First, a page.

Black Guard of Naggarond - This is a very interesting unit, one that is built as the armies' main anvil unit but still shares that pathetic Toughness 3 and 5+ armour save. The reason they are more defensive in application than Executioners is that Black Guard come stock with both Immune to Psychology and Stubborn that, with Leadership 9, means they can hold up almost anything as long as they have bodies to spare. They are also quite decent on the damage front with each having two Strength 4 attacks at Weapon Skill 5 that always re-roll to hit due to Eternal Hatred. As you might have guessed, they also have Always Strikes First and Murderous Prowess. Essentially, Black Guard are the "specialist" light to medium infantry blenders of the army book as opposed to Core Witch Elves. It is for this reason that I'm not a major fan of Black Guard; their role is already filled by units such as Witch Elves and they are a lot more expensive per model to boot. They are as "difficult" to kill as a Dreadspear that is six points cheaper per model or, if you really want to stretch it, an Empire Spearmen that is almost ten points less expensive per model. Their damage output is good against lightly armoured units, no doubt, but without an expensive Razor Standard they can't do too much against heavily armoured enemies. For their cost, they don't bring the insane defensive capabilities of Phoenix Guard or the crazy offensive potential of Executioners which sadly narrows their usage. They are hardly an ineffective unit, of course, but they really need a Cauldron of Blood to be effective. The Cauldron gives them a unit-wide 6+ ward save - effectively parry saves with no restrictions - re-rolls of all failed to wound rolls and potential Frenzy, as well as D6+1 Strength 5 Impact Hits. Without Khaine's Altar, I just don't see this unit ever justifying its exorbitant points cost.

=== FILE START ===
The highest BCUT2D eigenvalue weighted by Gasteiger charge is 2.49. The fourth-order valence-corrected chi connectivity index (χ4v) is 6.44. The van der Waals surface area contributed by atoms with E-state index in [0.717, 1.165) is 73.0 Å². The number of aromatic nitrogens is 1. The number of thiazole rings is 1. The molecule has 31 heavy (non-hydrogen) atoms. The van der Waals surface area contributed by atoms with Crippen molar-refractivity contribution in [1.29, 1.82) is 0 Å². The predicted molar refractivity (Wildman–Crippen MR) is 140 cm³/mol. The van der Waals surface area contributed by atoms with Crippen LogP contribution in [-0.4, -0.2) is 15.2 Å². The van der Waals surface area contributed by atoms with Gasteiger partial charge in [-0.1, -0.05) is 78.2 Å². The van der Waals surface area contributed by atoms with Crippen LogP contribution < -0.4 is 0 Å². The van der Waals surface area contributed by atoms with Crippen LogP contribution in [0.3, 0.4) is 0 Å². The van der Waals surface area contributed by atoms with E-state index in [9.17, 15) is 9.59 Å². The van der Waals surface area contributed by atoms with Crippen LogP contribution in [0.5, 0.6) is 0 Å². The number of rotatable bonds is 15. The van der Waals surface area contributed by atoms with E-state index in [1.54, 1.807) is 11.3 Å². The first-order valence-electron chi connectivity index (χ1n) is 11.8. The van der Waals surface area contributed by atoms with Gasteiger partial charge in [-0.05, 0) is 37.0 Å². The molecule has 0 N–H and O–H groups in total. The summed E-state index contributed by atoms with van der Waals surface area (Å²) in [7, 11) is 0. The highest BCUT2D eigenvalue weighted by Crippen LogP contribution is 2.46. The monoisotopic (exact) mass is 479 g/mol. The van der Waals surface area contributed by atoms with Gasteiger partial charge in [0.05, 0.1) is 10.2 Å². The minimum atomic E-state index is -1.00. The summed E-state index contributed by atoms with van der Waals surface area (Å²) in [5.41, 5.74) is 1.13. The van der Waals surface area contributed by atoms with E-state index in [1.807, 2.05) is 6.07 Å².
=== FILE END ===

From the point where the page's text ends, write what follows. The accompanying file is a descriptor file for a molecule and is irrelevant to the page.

Competitive? With a Cauldron of Blood; yes. Without a Cauldron of Blood; no.
Shades - When I first reviewed these guys, the first thought that popped into my mind was "why are Darkshards so expensive?". Shades essentially exchange (rather pointless) light armour for Weapon Skill and Ballistic Skill 5 as well as both the Scouts and Skirmishers special rules. The first special rule lets them deploy anywhere on the battlefield that is 12" away from an enemy unit, meaning that with their Ballistic Skill 5 Repeater Crossbows, they can put pressure on war machines on the very first turn of the game. The latter lets them fire their Repeater Crossbows even after marching - though with a usual move and shoot penalty applied - switches their formation to a loose concentration and makes them harder to hit for enemy ranged attacks. This makes Shades incredibly flexible and probably the best war machine hunting units in the army, something that can be invaluable when considering the elite nature of the force and number of monsters available. The smattering of Dark Elf rules in Always Strikes First and Murderous Prowess means that they will dominate chaff units and war machine crews in combat for the most part. They might not be as high quality an overall unit as Dark Riders, but they are nonetheless again at the top of the pile in their role.